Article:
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Alestopetersius smykalai POLL, 1967

SynonymsTop ↑

Hemigrammopetersius smykalai (Poll, 1967)


Order: Characiformes Family: Alestidae


This species appears to be restricted to the Imo and Niger drainages in Nigeria but the full extent of its distribution is unclear.

Type locality is ‘Aba, Lower Niger, Nigeria’, corresponding to the city of Aba in Abia state, southern Nigeria which lies on the Aba River, a tributary of the Imo.

Nigeria has lost 95 % of its original rainforest cover, numerous hydroelectric dams have been constructed on its rivers and chronic habitat degradation is widespread in the oil-rich Niger delta region, meaning A. smykalai is currently considered ‘Vulnerable’ by the IUCN.

Maximum Standard Length

50 – 60 mm.

Aquarium SizeTop ↑

Minimum base dimensions of 120 ∗ 30 cm or equivalent are recommended.


Décor is relatively unimportant and this species will do well in planted aquaria but ideally the aquarium should ideally be designed to resemble a flowing stream or river with a substrate of variably-sized rocks, sand, fine gravel, and some larger water-worn boulders.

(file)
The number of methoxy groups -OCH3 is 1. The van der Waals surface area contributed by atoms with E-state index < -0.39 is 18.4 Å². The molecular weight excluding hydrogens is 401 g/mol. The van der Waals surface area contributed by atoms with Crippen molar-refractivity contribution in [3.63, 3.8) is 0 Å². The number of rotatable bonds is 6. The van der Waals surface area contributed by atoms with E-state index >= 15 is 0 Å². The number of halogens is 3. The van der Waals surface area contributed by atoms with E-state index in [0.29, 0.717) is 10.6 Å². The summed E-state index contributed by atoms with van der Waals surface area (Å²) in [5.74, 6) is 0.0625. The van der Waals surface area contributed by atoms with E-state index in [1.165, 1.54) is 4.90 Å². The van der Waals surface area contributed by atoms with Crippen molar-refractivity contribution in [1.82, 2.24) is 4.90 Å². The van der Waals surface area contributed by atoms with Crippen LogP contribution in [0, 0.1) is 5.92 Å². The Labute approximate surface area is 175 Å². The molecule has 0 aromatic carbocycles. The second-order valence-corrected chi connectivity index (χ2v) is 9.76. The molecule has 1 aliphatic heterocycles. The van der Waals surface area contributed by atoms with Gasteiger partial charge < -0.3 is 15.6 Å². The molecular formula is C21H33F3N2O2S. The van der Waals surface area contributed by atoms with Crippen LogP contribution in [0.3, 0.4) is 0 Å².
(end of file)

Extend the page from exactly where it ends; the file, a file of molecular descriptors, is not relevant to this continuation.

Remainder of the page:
Driftwood roots and branches can also be used but be sure to leave plenty of open swimming space.

This species is sensitive to fluctuating organic wastes and should never be introduced to biologically-immature aquaria while weekly water changes of 20-30 % aquarium are mandatory for its long-term well-being.

Water Conditions

Temperature: 20 – 28 °C

pH: 5.0 – 7.0

Hardness: 18 – 179 ppm


Wild fish are probably foragers feeding on small insects, crustaceans, fallen fruit, etc.

In the aquarium it’s easily-fed but the best condition and colours offer regular meals of small live and frozen foods such as bloodwormDaphnia, and Artemia alongside good quality dried flakes and granules, at least some of which should include additional plant or algal content.

Behaviour and CompatibilityTop ↑

Lively and somewhat skittish but generally peaceful making it an ideal resident of the well-researched, larger community aquarium.

Fishes inhabiting similar environments in nature, especially comparably-sized cyprinids  and other alestids perhaps constitute the best choices but other options include many cichlids, catfishes, loaches, etc.

Try to buy at least 8-10 specimens including both males and females, add other schooling fishes to provide security, and you’ll be rewarded with a more natural-looking spectacle.